Volkswagen is on a SUV offensive, not just introducing new models like the latest generation of the Touareg but also giving a glimpse of more to come. Because the American market has requirements which differ from the rest of the world, the company has often had to develop specific models and the Atlas SUV is such a model. It went on sale last year and is the largest model sitting on the Modular Transverse Matrix (MQB) platform.
Now it appears that the Atlas name could become a model line rather than a single model, going by the two concept vehicles the company has been displaying this weekend at the New York International Auto Show.
As with the Atlas SUV, produced in Volkswagen US factory, the Atlas Cross Sport and Tanoak are designed for the American market. With its hybrid drive and a coupe-like rear body design, the 5-seat Cross Sport is intended for motoring in metropolitan areas like New York or San Francisco. The Atlas Tanoak, on the other hand, is a pick-up and it will compete in a segment which has been dominated by American brands for decades. Volkswagen has only just started making pick-ups (the Amarok) since 2010 and may still need to stay on the learning curve just like Toyota did when it wanted to sell more pick-ups in America.
The decision has already been made to manufacture the Cross Sport at the US plant, together with the 7-seat Atlas and the Passat. Volkswagen will invest around US$340 million for the new SUV’s market launch, in addition to investments of around US$900 million already made to expand the plant for Atlas production. Like the 7-seat Atlas, the new 5-seater also uses the MQB platform.
Its plug-in hybrid drive (PHEV) can provide an all-electric driving range claimed to be up to 70 kms. The high-performance battery can be charged either externally or while driving, like other PHEVs. A second version of the Cross Sport has a conventional hybrid drive without an external battery charging function and has limited range in an all-electric mode (around 2.5 kms). Both variants will have all-wheel drive (4MOTION with an electric propshaft).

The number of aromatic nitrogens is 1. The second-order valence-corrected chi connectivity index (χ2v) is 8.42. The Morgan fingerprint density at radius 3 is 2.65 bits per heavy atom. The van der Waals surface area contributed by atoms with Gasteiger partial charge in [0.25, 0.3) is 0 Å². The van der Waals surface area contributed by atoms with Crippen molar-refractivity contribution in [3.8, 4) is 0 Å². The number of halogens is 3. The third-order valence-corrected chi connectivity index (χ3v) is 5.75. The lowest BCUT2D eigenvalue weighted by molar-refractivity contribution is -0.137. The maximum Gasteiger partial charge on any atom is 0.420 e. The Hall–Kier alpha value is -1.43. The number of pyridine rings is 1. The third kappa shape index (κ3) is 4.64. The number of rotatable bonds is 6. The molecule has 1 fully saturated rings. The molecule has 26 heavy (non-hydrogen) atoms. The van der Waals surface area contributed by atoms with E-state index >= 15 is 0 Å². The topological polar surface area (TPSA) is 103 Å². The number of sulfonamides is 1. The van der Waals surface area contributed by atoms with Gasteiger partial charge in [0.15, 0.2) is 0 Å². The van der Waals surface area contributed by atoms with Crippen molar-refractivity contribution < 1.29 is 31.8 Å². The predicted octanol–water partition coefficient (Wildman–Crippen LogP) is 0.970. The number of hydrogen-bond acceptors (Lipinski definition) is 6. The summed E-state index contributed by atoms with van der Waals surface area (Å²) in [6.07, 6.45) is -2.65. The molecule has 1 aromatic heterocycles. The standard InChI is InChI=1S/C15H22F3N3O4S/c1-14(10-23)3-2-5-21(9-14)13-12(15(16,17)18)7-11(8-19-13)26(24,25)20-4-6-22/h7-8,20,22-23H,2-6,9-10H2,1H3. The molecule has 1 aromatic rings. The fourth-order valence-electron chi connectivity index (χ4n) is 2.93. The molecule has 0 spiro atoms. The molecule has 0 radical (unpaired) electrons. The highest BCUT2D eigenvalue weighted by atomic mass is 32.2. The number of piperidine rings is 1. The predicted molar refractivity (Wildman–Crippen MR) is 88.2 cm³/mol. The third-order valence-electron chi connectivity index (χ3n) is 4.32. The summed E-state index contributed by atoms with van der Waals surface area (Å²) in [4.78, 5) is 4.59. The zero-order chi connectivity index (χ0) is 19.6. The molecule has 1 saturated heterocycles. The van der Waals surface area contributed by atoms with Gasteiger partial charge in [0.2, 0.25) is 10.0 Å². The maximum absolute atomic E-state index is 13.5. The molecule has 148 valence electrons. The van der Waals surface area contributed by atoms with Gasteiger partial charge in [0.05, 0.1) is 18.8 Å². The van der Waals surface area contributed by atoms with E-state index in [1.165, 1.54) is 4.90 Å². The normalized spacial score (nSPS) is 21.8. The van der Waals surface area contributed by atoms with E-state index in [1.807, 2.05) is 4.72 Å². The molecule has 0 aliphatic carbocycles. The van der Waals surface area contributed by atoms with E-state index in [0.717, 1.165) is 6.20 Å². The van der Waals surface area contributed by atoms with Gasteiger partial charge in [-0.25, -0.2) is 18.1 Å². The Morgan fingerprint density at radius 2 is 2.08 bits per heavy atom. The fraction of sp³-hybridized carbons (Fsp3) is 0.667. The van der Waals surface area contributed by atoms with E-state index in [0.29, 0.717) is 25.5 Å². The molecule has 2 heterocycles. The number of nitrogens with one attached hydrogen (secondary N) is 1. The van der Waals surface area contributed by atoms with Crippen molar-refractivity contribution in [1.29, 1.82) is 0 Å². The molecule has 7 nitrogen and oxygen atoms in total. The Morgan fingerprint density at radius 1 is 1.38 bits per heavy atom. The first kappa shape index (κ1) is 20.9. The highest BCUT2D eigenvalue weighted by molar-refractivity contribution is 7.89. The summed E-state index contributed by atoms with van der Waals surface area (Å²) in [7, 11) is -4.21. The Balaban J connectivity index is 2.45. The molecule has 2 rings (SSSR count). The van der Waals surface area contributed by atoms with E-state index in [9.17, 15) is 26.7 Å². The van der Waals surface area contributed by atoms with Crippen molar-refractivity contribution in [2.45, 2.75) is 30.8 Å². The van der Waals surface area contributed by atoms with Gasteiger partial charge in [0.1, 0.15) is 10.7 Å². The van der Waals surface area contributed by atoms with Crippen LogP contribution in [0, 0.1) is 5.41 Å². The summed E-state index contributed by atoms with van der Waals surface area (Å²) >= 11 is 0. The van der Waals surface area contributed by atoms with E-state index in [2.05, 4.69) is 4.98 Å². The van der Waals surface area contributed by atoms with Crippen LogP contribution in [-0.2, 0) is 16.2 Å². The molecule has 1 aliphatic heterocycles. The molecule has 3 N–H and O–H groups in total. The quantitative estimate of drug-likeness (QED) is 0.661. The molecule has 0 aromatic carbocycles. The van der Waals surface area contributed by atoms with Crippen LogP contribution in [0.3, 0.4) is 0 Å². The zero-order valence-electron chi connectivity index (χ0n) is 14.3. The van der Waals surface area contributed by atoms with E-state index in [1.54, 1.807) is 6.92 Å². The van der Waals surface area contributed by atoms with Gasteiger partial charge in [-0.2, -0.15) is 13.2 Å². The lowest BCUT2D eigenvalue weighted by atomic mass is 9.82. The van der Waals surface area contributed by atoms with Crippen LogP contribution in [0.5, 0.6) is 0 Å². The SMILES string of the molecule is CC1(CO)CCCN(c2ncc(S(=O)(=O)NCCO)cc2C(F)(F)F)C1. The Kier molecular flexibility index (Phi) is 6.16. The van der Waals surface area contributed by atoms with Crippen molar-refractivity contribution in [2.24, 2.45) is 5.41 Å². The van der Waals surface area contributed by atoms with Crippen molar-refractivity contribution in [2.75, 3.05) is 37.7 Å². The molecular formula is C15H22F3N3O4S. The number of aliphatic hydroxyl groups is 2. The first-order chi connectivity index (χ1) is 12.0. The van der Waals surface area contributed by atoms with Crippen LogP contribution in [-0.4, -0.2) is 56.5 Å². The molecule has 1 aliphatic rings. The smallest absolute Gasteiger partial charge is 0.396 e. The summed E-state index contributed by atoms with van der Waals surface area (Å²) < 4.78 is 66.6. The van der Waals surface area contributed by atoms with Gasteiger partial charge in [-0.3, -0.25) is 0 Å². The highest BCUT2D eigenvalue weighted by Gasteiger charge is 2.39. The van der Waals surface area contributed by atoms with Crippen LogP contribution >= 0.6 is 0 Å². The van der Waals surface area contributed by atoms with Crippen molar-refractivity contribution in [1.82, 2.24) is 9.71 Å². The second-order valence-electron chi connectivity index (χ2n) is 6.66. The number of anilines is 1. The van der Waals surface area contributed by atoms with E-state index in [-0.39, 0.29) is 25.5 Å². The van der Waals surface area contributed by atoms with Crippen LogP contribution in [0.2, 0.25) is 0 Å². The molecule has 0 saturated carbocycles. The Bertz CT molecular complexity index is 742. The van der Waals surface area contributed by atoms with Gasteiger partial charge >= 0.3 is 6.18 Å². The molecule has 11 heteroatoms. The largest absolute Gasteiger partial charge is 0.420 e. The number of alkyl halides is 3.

The engine side of the hybrid powertrain is a 3.6-litre FSI V6 petrol engine with 280 ps/350 Nm. On the electric side are 2 electric motors; the front motor develops 40 kW/220 Nm and the rear motor generates 85 kW/270 Nm. It is supplied with energy that comes from a compact lithium-ion battery stowed in the transmission tunnel.
As for the Tanoak, this concept pick-up also has technical DNA which follows the MQB for the first time. The name comes from a species of tree that is found along the Pacific Coast and grows up to 45 metres in height. With a length of 5438 mm, the Tanoak is considered a mid-size pick-up in the and has a width of 2030 mm wide and stands 1844 mm tall. It has a double cab for 5 persons and behind it is a cargo bed measuring 1627 mm in length, 1450 in width and 530 mm deep.
For the concept model, the cargo box has been designed to transport bikes, boards and smaller boats. A special bracket on the cargo bed can be released from its parked position near the rear window of the dual cab and be moved to the side walls of the cargo box. This produces a carrier system that can be used to transport canoes, for example, by easily and securely fastening them to fixed mounting points at the cargo bracket and on the roof of the Tanoak.
Power for the pick-up is proposed to come from a 3.6-liter V6 FSI engine. It transfers power and a maximum torque of 350 Nm variably to the two axles via a 4MOTION all-wheel drive system and an 8-speed automatic transmission.
Volkswagen officials insist that there are no plans to produce the Tanoak for sale but observers find that hard to believe. Much of the hardware is shared with the Cross Sport and perhaps the question is how many units can Volkswagen expect to sell in a segment that is seeing increasing competition.